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  1. #1
    MyTimeFinder is offline Member
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    Dec 2011
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    Question Proposed use of Java to enhance architecture -- sanity check please

    I am relatively new to Java, though not to programming in general. I have an application currently with an front end and ms/sql back end that I would like to enhance with Java. My question is whether as a general concept this would be an appropriate use of Java? Looking for a sanity check.

    The problem:

    I manage a web app where many concurrent users access relatively few records from a SQL database and then do a significant amount of manipulation of those records. In general my users access between 10 and 50 records at any one time with approximately 20 fields. In database terms this is tiny. However, each record is then manipulated by a series of stored procedures that evaluates, sorts, updates, etc., fields within each record. All that manipulation is happening within MS-SQL via stored procedures on the server. This is a problem for two reasons:

    1) stored procedures are unbelievably inefficient users of CPU cycles. A computer rendering in real time amazing 3d graphics or analyzing sound and manipulating it in real time is getting bogged down by a few thousand lines of stored procedure code. Our server is bogging down with very few users. The problem is approaching critical for us.

    2) having the "thinking" happen in SQL ties us to MS-SQL. We want the freedom to move to other databases or apply our algorithms in other situations.

    The proposed solution:

    What I would like to do is replicate the stored procedures in a Java web app that runs on the client's computer. Ideally, the Java app would:

    a) be downloaded onto the client's computer only as needed (i.e. returning clients would not have to re-download every time they access the database).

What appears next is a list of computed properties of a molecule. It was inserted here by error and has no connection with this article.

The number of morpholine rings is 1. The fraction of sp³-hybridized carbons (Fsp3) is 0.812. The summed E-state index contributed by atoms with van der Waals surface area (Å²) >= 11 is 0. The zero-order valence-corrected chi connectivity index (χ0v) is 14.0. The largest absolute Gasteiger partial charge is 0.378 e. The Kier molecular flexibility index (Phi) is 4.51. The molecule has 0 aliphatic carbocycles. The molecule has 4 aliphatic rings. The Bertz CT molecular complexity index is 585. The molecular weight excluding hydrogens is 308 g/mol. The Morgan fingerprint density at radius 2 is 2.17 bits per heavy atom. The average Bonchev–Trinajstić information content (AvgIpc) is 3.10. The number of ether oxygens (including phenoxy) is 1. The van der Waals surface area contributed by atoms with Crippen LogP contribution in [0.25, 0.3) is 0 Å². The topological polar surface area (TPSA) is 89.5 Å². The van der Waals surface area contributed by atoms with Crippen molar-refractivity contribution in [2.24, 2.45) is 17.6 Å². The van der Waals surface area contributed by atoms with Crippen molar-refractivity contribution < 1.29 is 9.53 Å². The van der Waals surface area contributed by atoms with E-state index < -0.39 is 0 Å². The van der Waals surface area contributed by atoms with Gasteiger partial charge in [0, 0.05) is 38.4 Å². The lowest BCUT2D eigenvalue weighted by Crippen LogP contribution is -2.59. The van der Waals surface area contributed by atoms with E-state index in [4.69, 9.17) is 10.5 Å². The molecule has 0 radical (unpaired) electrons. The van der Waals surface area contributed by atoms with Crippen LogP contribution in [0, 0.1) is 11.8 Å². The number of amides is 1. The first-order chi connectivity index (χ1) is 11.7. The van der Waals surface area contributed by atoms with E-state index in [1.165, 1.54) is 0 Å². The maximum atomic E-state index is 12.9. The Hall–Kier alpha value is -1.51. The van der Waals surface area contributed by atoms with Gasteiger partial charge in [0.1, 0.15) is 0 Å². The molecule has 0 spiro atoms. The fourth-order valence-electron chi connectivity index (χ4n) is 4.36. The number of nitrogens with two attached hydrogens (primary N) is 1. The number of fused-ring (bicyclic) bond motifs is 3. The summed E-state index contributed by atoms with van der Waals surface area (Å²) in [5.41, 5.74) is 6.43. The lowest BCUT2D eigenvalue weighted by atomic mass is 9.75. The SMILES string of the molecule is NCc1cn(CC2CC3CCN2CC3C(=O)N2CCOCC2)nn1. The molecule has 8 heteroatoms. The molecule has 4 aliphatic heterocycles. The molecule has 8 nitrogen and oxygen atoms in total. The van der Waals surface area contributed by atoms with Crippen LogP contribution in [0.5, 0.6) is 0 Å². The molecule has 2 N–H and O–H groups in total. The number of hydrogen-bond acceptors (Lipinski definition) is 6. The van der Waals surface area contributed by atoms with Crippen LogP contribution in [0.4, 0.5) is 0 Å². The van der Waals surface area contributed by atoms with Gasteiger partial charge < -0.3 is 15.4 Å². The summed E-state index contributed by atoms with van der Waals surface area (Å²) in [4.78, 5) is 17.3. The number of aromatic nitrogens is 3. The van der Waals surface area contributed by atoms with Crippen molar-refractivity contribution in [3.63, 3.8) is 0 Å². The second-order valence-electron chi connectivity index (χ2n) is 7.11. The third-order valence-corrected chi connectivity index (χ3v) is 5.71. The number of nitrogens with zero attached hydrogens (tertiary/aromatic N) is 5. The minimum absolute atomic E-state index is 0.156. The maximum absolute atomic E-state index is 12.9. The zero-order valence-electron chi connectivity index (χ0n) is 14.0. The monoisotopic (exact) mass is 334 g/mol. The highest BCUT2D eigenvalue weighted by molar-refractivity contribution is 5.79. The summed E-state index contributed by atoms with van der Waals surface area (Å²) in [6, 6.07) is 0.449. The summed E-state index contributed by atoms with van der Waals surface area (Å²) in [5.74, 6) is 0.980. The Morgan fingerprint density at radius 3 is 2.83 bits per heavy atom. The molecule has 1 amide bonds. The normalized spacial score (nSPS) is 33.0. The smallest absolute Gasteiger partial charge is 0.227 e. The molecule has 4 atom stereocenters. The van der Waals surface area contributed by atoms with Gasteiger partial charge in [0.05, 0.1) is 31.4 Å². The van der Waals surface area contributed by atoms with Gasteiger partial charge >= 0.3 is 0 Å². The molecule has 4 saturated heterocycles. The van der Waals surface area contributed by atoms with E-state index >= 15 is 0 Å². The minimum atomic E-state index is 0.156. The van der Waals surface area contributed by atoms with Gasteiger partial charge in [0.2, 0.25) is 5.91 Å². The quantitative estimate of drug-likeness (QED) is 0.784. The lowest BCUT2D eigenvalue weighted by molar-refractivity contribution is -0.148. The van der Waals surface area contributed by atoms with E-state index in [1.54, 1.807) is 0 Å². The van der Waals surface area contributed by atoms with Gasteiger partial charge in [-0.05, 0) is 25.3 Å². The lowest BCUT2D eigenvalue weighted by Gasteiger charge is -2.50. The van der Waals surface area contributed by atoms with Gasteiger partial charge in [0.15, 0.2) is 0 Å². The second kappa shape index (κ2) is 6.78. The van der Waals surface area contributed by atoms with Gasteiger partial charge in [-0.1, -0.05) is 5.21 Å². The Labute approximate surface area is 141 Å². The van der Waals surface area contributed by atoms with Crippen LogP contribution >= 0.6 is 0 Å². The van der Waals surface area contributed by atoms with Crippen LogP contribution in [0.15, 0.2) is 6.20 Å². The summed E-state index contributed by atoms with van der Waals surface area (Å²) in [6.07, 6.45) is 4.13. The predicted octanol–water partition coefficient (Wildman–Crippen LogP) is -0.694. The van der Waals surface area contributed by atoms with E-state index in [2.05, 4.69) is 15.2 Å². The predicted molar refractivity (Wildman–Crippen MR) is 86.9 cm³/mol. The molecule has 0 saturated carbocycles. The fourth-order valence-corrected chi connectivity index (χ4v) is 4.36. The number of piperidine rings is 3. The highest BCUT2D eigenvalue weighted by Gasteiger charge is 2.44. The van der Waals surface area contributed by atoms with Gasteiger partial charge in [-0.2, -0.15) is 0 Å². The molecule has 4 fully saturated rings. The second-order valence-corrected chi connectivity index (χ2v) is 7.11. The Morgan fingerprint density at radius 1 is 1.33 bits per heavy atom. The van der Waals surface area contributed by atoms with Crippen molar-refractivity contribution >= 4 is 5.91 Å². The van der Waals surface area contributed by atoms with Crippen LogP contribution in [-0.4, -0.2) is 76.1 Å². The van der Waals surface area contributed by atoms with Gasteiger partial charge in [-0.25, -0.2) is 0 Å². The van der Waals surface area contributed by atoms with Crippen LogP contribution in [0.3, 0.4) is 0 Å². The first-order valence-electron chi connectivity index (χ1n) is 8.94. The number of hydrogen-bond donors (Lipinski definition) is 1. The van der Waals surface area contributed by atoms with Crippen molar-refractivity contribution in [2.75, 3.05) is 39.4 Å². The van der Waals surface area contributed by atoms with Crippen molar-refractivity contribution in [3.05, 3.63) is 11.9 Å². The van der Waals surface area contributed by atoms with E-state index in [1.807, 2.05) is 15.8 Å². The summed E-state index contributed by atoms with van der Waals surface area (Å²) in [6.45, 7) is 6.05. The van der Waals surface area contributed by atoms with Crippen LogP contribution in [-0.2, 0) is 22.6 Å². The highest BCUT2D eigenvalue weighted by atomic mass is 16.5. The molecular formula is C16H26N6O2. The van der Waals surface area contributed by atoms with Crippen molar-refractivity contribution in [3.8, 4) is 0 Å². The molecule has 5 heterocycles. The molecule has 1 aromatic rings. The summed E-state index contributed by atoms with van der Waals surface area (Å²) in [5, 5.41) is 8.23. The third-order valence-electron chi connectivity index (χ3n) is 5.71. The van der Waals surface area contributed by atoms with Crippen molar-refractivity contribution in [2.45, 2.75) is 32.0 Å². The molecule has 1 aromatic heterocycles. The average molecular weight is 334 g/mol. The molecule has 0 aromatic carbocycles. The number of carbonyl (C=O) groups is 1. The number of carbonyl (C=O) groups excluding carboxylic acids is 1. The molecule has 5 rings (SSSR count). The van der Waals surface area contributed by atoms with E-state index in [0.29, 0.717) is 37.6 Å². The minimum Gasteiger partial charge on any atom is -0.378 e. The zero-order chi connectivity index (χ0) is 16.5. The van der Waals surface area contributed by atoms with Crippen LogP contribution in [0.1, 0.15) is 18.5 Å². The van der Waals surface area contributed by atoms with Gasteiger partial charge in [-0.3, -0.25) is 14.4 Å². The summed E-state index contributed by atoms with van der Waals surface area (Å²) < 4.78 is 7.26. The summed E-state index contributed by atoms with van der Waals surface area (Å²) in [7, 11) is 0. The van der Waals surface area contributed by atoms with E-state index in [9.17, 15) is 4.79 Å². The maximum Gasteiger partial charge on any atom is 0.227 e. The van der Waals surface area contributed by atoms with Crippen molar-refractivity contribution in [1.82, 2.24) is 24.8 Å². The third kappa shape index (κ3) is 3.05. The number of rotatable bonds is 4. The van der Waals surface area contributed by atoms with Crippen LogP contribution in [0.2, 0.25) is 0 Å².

b) The Java app would be transparent to the user. The user would access the database through our web portal application and never know that the "thinking" was happening on their local computer.
    c) A call for data would be made through the web portal that would invoke the java web app.
    d) The Java app would pull the raw data from the SQL database into a local array and then apply the various algorithms to update selected fields (and even add new fields to each record).
    d) Finally, the Java app would return to the call the now manipulated array.

    The benefits we anticipate:

    We believe that since cpu rather than bandwidth is causing us problem that we can solve that problem by making the data manipulation happen on the client side through a Java app. We think this would speed up significantly our procedures and allow for more concurrent users. We also believe Java is the appropriate vehicle because client side scripts are compiled on the fly and that makes our proprietary processes available to all and greatly slows down the system.

    So my question is basically a sanity check from the experienced Java community. Are there any assumptions in what I have laid out that are obviously wrong? For example, is there some reason an web portal cannot invoke a Java web app to retrieve data from a MS SQL database? Can a java web app be used to manipulate records retrieved from SQL and deliver the results to the web portal? Is there anything about the Java architecture I am missing that would negate any performance improvements of moving the data manipulation to the client? Am I correct that a compiled small footprint app is what is downloaded by the server in a Java web app? Can anyone suggest sample code (from an open source project, etc.) as an example?


  2. #2
    MyTimeFinder is offline Member
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    Dec 2011
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    Default Re: Proposed use of Java to enhance architecture -- sanity check please

    I am going to cross post this to the Advanced Java to see if I can get a response from there.

    Moderators: please let me know if you would rather I not cross post.


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